The problem really gets complicated when several of the politicians who think this way form alliances. They will protect each others legislation, regardless if there is any redeeming social value or not. When looking into individual laws on the books, one quickly realizes that many should never have become laws in the first place. However, once they are on the books, anyone who opposes them will soon find out that they are in for a painstakingly rough time to remove them.

Reasons Why We Don’t Need Them

When you see other more progressive countries, with virtually limited legal constructs regarding their sexual mores and Folkways, you have to question the ones staring you in the face. These other countries established systems seem to be surviving and not falling victim to moral degeneracy. Therefore, this is a true indicator that change is possible. Instead of relying on censorship to fight suppressed urges and pent up frustrations, honest, and frank discussions might be a better alternative.

Every now and then someone or some group will challenge some oppressive sexuality, nudity, or obscenity laws. When challenged, many of the facts that were accepted in the past are exposed as nothing more than a ridiculous piece of legislation, with no value whatsoever to the general public. When this happens to one piece of legislation, it makes you wonder, how many more ridiculous pieces of legislation are on the books around the country, that are obsolete.

How and Why They Should Be Abolished

In America, as I mentioned earlier, the federal government does not generate American censorship laws. This control is mandated to individual states and local governments. The legislatures make the laws, the other branches ratify them, then they are enforced by law enforcement. Now, depending on the part of the country that a person lives in, they will encounter more or less opposition to these laws.

For instance, parts of Florida, California, and Nevada are very laid back when it comes to enforcing laws of this type. The reason being is that much of the economy in these states depends on little or no enforcement of laws of this type. Florida and California have merchants that thrive off the ability for beach nudity and related events that accompany it. In Nevada, the city of Las Vegas with its casinos and adult entertainment, generates a huge amount of revenue. The revenue generated in this state and the other states just mentioned is a major proponent of abolishing many of the censorship laws that are on the books.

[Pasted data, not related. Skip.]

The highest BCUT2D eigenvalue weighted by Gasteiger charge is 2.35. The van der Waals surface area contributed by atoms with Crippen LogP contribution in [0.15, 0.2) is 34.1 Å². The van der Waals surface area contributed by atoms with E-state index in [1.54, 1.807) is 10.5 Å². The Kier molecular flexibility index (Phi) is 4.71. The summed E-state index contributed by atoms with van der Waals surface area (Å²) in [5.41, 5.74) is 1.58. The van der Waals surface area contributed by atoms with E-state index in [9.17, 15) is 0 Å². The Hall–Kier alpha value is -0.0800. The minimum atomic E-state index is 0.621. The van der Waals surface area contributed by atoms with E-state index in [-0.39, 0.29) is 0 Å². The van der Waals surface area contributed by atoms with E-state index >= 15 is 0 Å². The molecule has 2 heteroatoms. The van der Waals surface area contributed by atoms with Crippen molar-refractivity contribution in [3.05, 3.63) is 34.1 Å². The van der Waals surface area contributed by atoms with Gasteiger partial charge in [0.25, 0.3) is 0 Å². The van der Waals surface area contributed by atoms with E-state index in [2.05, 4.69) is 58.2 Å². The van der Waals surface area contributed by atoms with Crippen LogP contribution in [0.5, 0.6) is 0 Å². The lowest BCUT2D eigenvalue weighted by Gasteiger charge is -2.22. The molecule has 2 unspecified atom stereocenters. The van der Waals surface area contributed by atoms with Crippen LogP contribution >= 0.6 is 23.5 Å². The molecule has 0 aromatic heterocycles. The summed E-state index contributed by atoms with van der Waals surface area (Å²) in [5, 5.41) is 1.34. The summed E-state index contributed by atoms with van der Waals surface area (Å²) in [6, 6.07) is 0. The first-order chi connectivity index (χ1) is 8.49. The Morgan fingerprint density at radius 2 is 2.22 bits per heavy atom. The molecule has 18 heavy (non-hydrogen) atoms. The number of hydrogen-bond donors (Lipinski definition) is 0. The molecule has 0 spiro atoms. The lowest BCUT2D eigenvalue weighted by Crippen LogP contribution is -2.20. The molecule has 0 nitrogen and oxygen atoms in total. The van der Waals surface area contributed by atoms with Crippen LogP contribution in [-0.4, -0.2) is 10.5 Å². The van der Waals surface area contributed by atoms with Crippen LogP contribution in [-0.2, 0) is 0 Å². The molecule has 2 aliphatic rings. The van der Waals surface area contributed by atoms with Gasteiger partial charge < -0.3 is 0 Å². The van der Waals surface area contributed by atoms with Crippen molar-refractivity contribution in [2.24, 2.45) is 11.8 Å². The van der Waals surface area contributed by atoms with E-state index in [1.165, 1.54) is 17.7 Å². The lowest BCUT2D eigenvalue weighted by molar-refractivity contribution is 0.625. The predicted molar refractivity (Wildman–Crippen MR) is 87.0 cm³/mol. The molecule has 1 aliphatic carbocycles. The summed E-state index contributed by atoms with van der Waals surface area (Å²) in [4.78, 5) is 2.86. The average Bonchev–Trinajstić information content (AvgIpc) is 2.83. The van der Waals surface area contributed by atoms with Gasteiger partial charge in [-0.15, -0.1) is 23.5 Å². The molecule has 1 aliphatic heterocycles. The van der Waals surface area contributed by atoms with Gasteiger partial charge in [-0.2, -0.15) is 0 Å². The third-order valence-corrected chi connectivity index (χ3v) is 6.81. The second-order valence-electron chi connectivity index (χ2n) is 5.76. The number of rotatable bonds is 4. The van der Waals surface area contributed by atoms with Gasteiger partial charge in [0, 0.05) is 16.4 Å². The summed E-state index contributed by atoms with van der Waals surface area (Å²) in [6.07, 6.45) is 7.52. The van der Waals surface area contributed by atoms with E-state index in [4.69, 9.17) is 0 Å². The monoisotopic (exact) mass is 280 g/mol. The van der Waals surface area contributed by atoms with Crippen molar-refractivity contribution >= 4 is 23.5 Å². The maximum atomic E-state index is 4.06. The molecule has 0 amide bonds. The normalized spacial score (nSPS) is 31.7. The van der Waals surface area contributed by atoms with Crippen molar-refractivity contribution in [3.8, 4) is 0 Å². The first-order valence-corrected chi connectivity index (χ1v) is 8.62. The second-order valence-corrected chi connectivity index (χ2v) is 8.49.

Now it stands to reason that all laws of this type, simply won't be abolished, simply because in every state there is a segment of the population who are opposed to any sort of change. In America, the law is based on majority rule and minority rights. As long as there is money coming into the treasuries of governments, derived from sex, nudity, or that which is classified as obscene, the local governments will turn their heads and collect the money. However, to pacify the more moral elements of the different communities, the various local governments will straddle the fence very carefully.

In Conclusion

Many segments of the population are in favor of the obscenity laws, just the way that they are. However, many feel that a reformation is long overdue. American censorship laws, diverse forms of nudity, and how everything is viewed through the public eye is a complex issue. In America, the roots were formed in Europe. Once America got on its feet, it planted its own seeds for censorship and nudity laws. After the seeds took hold and started to sprout, there was an emergence of individuals who were bent on establishing the same sort of censorship laws that they had left in Europe. Through a series of growing pains, legal battles, and the emergence of proponents for each side, the individual states set up their individual laws and enforcement degrees for their own individual interest. In essence, you might say that the bottom line of censorship laws is based on revenue.

Also, about one-fourth of the laws on the books, relating to censorship are antiquated, and would not even be laws if they were not attached to popular legislation as a rider. One might ask how this can happen; the answer is very simple. Public officials tend to look out for constituents in their particular district if they want to get reelected. With this in mind, every legislator is in the same boat and need to form alliances with other politicians. They utilize a tactic commonly called, if you scratch my back, I will scratch yours.

So if a bad or ridiculous piece of legislation comes up for a vote, prearranged deals between politicians ensure its passage, regardless of its value, oppressiveness, or inconvenience to the general public. In essence, many of the obscenity laws exist solely because politicians exchanged favors, to pacify some sexually repressed and irrational constituents.